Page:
a) attaching the assembly to the patient;
b) releasing medicants from the canister housing into said reservoir; and
c) collapsing the reservoir to pump the medicants to the patient.
12. The method of claim 11 wherein attaching the assembly to the patient comprises the step of attaching a mask to the face of the patient.
13. The method of claim 11 wherein releasing the medicants comprises the step of releasing pressurized medicants from an MDI canister through said MDI canister housing.
14. The method of claim 11 wherein releasing the medicants into the reservoir comprises the step of releasing the medicants under pressure to the reservoir.
15. The method of claim 11 wherein collapsing the reservoir further comprises the step of allowing the reservoir to expand and thereafter collapsing the reservoir again.
Description
FIELD OF THE INVENTION

The invention herein pertains to inhalation therapy and particularly pertains to an assembly and method which utilizes a manual pumping action to ensure complete medication dosage delivery to the patient.

DESCRIPTION OF THE PRIOR ART AND OBJECTIVES OF THE INVENTION

Medications for bronchitis and other common respiratory ailments are conventionally sold in metered does inhalers (MDI) which have pressurized canisters to release a prescribed dosage quantity of medicants upon each manual activation. Many patients frequently use MDIs for easy, portable, self-medication. Other patients with more serious health conditions utilize various types of inhalation therapy devices such as set forth in U.S. Pat. Nos. 5,020,530 and 5,479,920. In addition, U.S. Pat. No. 5,842,467 provides a MDI in combination with a manual breathing unit. Other common types of mechanical respiratory devices include electrical powered ventilators, oxygen tanks and the like.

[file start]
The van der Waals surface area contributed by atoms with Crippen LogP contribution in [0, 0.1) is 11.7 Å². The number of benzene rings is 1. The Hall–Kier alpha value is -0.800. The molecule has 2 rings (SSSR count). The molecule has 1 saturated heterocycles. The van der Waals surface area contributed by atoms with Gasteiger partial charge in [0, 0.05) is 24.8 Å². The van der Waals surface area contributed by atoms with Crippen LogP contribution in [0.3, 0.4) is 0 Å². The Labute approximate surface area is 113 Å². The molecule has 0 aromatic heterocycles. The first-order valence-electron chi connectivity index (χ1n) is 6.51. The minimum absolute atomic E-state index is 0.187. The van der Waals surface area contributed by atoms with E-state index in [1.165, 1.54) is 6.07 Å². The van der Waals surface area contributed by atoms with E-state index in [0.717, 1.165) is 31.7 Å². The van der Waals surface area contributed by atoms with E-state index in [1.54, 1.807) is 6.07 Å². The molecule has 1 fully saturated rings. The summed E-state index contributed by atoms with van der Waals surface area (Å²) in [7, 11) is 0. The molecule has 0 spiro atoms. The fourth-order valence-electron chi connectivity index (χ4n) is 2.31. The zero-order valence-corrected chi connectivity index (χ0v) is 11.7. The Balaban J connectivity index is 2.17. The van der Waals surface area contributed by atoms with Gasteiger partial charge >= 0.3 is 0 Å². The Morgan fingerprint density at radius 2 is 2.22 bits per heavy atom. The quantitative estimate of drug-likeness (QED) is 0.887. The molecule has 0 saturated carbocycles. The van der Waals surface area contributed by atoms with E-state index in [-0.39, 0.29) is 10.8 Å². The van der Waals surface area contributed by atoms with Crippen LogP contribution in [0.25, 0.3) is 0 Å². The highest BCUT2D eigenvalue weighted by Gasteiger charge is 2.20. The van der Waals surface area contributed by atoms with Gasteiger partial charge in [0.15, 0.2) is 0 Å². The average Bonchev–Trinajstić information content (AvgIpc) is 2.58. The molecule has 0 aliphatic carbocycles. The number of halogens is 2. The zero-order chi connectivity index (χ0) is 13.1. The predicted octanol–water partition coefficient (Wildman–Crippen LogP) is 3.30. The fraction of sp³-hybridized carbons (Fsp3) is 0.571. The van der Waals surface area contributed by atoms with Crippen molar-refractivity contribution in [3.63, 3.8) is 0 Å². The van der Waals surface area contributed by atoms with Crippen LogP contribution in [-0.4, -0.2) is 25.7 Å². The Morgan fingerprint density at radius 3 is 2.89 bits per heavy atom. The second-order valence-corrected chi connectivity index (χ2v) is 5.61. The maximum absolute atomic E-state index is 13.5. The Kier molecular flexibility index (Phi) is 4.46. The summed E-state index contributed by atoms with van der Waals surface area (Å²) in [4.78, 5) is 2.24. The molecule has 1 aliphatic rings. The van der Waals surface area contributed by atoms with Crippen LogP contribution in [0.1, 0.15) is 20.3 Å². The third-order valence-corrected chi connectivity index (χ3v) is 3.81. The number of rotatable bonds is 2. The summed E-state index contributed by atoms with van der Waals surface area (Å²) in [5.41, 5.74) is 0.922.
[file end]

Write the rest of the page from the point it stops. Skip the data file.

It is commonplace to utilize a collapsible reservoir with an MDI canister for discharge therein. Such devices are often used in ventilator breathing circuits. It is also usual to provide a rigid, transparent, cylindrical reservoir with a MDI canister for containment of the medicants before such enters the patient's lungs.